6. BTW, talked again with pet store owners, they talked with the employee, and we've all agreed to let bygones be bygones. They asked me to take to heart the notion of "not using touch, not striking." I objected to the notion that what I was doing was "striking," which has violent undertones, but offered my thanks for the employee's concern, and said I'd be happy to talk over with her when next I see her.

  7. [Via a friend who's been with me and Redford many times]

    Wow! Just read your article and all of the comments on Redford little escapade!

    I'm with Cris Jones [comment above], I have never met so many opinionated people as in Boulder. I got yelled at once in line at Whole Foods by a customer who butted her nose in on mine and the cashiers conversation as she overheard me say I didn't watch the news since having kids. She proceeded to give me this holier than thou lecture. I just turned around and stared in silence until she got uncomfortable! I've argued before and this method seems to have more impact.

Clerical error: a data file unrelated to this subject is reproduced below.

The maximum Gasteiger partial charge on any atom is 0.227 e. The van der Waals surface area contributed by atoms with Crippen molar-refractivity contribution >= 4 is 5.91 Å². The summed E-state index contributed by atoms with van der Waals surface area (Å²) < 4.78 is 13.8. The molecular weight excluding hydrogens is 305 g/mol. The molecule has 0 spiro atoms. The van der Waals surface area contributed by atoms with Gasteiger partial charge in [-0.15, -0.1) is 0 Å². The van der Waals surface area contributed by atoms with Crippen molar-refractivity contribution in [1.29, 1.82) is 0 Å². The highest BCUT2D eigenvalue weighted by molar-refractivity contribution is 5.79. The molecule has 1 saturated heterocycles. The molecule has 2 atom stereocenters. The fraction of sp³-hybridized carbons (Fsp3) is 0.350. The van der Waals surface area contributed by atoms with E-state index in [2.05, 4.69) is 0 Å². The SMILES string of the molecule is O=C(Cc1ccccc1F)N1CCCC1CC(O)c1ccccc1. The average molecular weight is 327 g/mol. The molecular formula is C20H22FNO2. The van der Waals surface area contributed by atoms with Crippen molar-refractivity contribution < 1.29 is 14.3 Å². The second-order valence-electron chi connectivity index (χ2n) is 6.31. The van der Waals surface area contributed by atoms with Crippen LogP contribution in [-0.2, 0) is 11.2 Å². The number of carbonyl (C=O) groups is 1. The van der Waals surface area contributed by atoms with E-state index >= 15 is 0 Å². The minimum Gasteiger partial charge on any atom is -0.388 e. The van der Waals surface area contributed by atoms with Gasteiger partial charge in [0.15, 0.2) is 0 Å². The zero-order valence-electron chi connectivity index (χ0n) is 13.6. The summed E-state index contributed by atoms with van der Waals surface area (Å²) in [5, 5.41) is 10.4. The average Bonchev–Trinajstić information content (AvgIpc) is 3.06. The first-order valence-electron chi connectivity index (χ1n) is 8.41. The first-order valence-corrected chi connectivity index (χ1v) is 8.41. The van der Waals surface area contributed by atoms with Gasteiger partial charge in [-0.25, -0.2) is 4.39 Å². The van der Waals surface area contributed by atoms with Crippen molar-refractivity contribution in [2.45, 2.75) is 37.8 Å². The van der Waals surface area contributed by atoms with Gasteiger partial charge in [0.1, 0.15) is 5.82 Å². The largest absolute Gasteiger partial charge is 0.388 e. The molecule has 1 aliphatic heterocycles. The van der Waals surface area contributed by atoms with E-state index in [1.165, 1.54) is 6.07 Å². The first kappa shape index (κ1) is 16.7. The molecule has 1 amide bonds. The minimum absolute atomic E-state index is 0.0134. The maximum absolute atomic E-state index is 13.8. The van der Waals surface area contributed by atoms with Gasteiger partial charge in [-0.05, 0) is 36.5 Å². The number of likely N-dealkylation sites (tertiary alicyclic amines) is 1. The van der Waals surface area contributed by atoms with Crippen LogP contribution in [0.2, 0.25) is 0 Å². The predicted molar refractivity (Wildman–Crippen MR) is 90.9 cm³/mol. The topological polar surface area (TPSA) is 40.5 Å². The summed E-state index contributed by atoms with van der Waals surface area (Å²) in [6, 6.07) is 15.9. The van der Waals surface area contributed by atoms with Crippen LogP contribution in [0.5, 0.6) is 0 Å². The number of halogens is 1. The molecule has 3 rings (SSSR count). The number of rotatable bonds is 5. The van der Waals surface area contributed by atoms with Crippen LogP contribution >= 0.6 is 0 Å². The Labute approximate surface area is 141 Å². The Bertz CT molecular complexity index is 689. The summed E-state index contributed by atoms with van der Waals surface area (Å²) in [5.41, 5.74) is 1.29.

Sounds so stressful. But made for a good article.

    Give Redford a big kiss and tell him I hope to be over soon to take him for a hike.

    You know you're a good person, don't let people who don't know you ruin your day.

    Big Hug, L.

  8. Sam Breed says:

    OF COURSE its ok to discipline pets and children in public, if the situation warrants it.

    Next time Redford takes a piss in a pet store, let their über-sensitive employee deal with the mess instead of creating an even bigger one.

  9. Heather says:

    I don't have much to say about the specific incident because I was not there—I know you and Red well and know how much you love each other, though of coarse you both have been known to lose yourselves to the excitement of the moment and do silly things. 🙂
    My two comments on the situation are: 1) maybe speaking in person to the employee and/or the owners of [pet store] would have been a better way to resolve the situation? Email always seems to fuel misunderstanding and argument rather than help people to see where they might be over-reacting or misunderstanding.
    and 2) why do you think that Red peed in [pet store] in the first place? I'm definitely not against discipline—as you know from the Dog Whisperer, animals and children need firm boundaries so that they can feel safe and develop in a healthy way. I just hate to see kids (and animals) get scolded for doing something "wrong" without anyone considering why they may have done it in the first place. Though sometimes dogs just pee to mark their territory, and that's obviously not ok indoors.

  10. Cris Jones says: